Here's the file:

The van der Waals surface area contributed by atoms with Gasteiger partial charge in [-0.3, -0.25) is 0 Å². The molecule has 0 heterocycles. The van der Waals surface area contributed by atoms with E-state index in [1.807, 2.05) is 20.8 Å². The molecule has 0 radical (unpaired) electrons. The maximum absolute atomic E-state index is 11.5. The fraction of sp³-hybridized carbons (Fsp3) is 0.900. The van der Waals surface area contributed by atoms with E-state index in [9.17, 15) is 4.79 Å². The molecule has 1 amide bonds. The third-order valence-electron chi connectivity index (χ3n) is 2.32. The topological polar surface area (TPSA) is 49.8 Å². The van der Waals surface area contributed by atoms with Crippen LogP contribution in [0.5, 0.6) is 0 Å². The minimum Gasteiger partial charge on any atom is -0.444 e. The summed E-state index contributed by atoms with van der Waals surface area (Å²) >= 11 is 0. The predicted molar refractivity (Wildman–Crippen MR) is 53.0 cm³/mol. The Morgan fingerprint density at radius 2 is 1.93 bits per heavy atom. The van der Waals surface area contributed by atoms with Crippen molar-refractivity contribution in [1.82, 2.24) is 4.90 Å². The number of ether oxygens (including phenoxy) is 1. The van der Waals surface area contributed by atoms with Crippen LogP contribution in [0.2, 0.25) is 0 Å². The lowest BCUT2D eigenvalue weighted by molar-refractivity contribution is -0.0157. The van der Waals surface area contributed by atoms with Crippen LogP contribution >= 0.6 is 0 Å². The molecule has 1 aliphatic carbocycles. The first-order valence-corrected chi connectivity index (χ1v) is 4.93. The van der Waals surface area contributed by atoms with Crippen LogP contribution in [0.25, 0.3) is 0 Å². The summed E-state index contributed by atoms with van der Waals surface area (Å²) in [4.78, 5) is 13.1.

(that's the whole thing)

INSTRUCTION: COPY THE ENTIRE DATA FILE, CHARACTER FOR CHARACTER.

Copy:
The van der Waals surface area contributed by atoms with Gasteiger partial charge in [-0.3, -0.25) is 0 Å². The molecule has 0 heterocycles. The van der Waals surface area contributed by atoms with E-state index in [1.807, 2.05) is 20.8 Å². The molecule has 0 radical (unpaired) electrons. The maximum absolute atomic E-state index is 11.5. The fraction of sp³-hybridized carbons (Fsp3) is 0.900. The van der Waals surface area contributed by atoms with E-state index in [9.17, 15) is 4.79 Å². The molecule has 1 amide bonds. The third-order valence-electron chi connectivity index (χ3n) is 2.32. The topological polar surface area (TPSA) is 49.8 Å². The van der Waals surface area contributed by atoms with Crippen LogP contribution in [0.5, 0.6) is 0 Å². The minimum Gasteiger partial charge on any atom is -0.444 e. The summed E-state index contributed by atoms with van der Waals surface area (Å²) >= 11 is 0. The predicted molar refractivity (Wildman–Crippen MR) is 53.0 cm³/mol. The Morgan fingerprint density at radius 2 is 1.93 bits per heavy atom. The van der Waals surface area contributed by atoms with Crippen molar-refractivity contribution in [1.82, 2.24) is 4.90 Å². The number of ether oxygens (including phenoxy) is 1. The van der Waals surface area contributed by atoms with Crippen LogP contribution in [0.2, 0.25) is 0 Å². The lowest BCUT2D eigenvalue weighted by molar-refractivity contribution is -0.0157. The van der Waals surface area contributed by atoms with Crippen LogP contribution >= 0.6 is 0 Å². The molecule has 1 aliphatic carbocycles. The first-order valence-corrected chi connectivity index (χ1v) is 4.93. The van der Waals surface area contributed by atoms with Crippen LogP contribution in [0.25, 0.3) is 0 Å². The summed E-state index contributed by atoms with van der Waals surface area (Å²) in [4.78, 5) is 13.1.